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U.S. Capitol Dome Restoration Project Frequently Asked Questions

The Architect of the Capitol (AOC) recently completed a multi-year project to completely restore the Dome of the U.S. Capitol Building, one of America's great symbols of freedom. Frequently asked questions about this project are available below.

Why was the Capitol Dome under restoration?

Because the Capitol Dome is predominately made of cast iron, exposure to rain, snow, sleet and sun caused damage to its exterior. Water infiltrated through pin holes in the Statue of Freedom, and through cracks and open joints throughout the exterior shell including: the tholos balustrade, the base of the cupola and the boilerplate balcony level. Leaks in the interstitial space promoted the rusting of the ironwork and the failure of the protective paint coatings.

A cross section diagram of the Capitol Dome

Additionally, decorative elements that give the Capitol Dome its unique character were rusting, and in some cases falling from the structure. If these repairs were not made, the artwork in the Rotunda, including the Apotheosis of Washington and the Frieze of American History, were at great risk of damage due to water leaks.

What was the purpose of the project?

This project was a critical step for stopping the current level of deterioration in the Dome's cast iron as well as ensuring the protection of the interior of the Dome and Rotunda. The previous significant exterior renovation of the Dome was performed in 1959-60 when it was stripped of its paint so the ironwork could be repaired and primed with a rust inhibitor. As part of its comprehensive project planning process, the Architect of the Capitol is undertook this similar renovation. The restoration project included removal of old paint, repairs to the cast iron and repainting.

Why did this project happen now?

Postponing the restoration would have perpetuated the deterioration of the Dome. The flaking and peeling of paint would have substantially increase resulting in an unsightly appearance. In 2010, it was noted that items identified in a 2001 study had further deteriorated, resulting in repairs that are more complex and costly. As conditions continued to deteriorate, the safety of visitors to the Capitol is threatened by falling objects. Installation of safety netting to the Capitol Rotunda is required to protect visitors during the restoration process.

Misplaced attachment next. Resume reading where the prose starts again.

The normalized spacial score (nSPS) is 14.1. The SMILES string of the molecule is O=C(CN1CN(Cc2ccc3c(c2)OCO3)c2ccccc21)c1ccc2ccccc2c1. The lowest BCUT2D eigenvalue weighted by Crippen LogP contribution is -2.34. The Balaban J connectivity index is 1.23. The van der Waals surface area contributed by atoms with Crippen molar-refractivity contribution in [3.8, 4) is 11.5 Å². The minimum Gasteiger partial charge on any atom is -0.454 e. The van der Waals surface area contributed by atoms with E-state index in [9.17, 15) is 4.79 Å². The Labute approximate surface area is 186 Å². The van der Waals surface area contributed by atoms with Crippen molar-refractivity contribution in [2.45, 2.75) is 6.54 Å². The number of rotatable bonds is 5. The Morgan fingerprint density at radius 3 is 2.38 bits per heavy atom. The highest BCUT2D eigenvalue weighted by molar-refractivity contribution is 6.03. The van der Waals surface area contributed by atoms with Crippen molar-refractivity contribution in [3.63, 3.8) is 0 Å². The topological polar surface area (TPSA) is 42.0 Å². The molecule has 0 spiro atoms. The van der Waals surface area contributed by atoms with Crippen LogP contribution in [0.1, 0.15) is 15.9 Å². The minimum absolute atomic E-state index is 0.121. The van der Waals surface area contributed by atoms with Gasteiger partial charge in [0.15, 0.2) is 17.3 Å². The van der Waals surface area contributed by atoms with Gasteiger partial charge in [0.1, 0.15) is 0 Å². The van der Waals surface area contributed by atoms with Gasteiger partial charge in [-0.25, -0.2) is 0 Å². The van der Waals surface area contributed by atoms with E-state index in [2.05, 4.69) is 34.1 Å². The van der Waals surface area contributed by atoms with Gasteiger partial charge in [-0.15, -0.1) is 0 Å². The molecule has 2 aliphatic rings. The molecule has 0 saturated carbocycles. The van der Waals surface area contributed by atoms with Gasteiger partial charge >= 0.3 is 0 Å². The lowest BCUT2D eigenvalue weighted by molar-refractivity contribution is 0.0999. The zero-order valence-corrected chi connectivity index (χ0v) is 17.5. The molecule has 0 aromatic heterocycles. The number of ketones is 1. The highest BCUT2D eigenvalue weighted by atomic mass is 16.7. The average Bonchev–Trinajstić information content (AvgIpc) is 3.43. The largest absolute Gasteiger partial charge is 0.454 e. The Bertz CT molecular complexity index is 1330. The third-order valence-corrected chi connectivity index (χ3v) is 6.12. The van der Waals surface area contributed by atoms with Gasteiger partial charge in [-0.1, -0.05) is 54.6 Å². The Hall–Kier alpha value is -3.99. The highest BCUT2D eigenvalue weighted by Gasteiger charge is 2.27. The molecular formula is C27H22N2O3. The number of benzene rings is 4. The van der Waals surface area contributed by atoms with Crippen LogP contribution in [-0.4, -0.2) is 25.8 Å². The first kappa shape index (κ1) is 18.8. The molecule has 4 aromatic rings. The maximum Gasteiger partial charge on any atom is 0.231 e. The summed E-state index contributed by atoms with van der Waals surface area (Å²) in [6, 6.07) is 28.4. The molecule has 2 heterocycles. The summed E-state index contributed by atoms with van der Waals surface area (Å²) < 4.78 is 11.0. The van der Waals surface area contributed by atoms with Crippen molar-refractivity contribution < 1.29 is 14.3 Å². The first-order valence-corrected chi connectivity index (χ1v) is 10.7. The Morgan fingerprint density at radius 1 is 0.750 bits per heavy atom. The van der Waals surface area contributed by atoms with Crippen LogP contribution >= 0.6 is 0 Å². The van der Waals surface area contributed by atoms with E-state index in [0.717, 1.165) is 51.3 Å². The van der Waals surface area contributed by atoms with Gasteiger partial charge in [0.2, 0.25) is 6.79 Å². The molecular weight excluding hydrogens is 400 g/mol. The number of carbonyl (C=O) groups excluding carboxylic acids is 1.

Was the project on budget?

Yes, the Dome Restoration Project stayed within its authorized budget for the project.

What are the benefits of the project?

The project improved the quality of the Capitol Dome and provides protection from the elements for the next 50 years to preserve one of the nation's most iconic structures. There is only one Capitol Dome, and the Architect of the Capitol is committed to preserving it for generations to come.

What was the sequence of work for the project?

Infographic showing What it takes to restore the Dome

In November 2013, the Architect of the Capitol awarded the contract to support the Dome restoration and provided notice to the contractor to begin work. Following this notice, the AOC worked with the contractor to finalize project timelines and scaffold designs. Once the timeline plan was complete, the contractor conducted on-site surveys, installed fencing and began protecting invaluable artwork and statuary in the Capitol Rotunda.

Next, equipment and materials for the restoration work arrived on Capitol Grounds, vertical scaffold towers allowed workers to reach the Dome were installed on the West Front, during this time a protective netting system was installed in the Capitol Rotunda. Installation of scaffolding on the outside the of the Dome followed, beginning at the boiler plate (base) and peristyle levels (lower columns) of the Dome, and over time reached the base of the Statue of Freedom.

As scaffolding was completed, paint abatement, application of primer coat, cast iron restoration, and window repair and replacement began. Once these tasks were complete from the boiler plate to the base of Statue of Freedom, work moved from top-to-bottom and included application of cast iron filler where needed, application of mid and top coat paint, installation of fall protection and bird deterrent systems. As work was completed scaffolding was removed.

When was this project completed?

The Architect of the Capitol successfully met its obligation of completing the Dome Restoration Project before the 2017 Presidential Inauguration.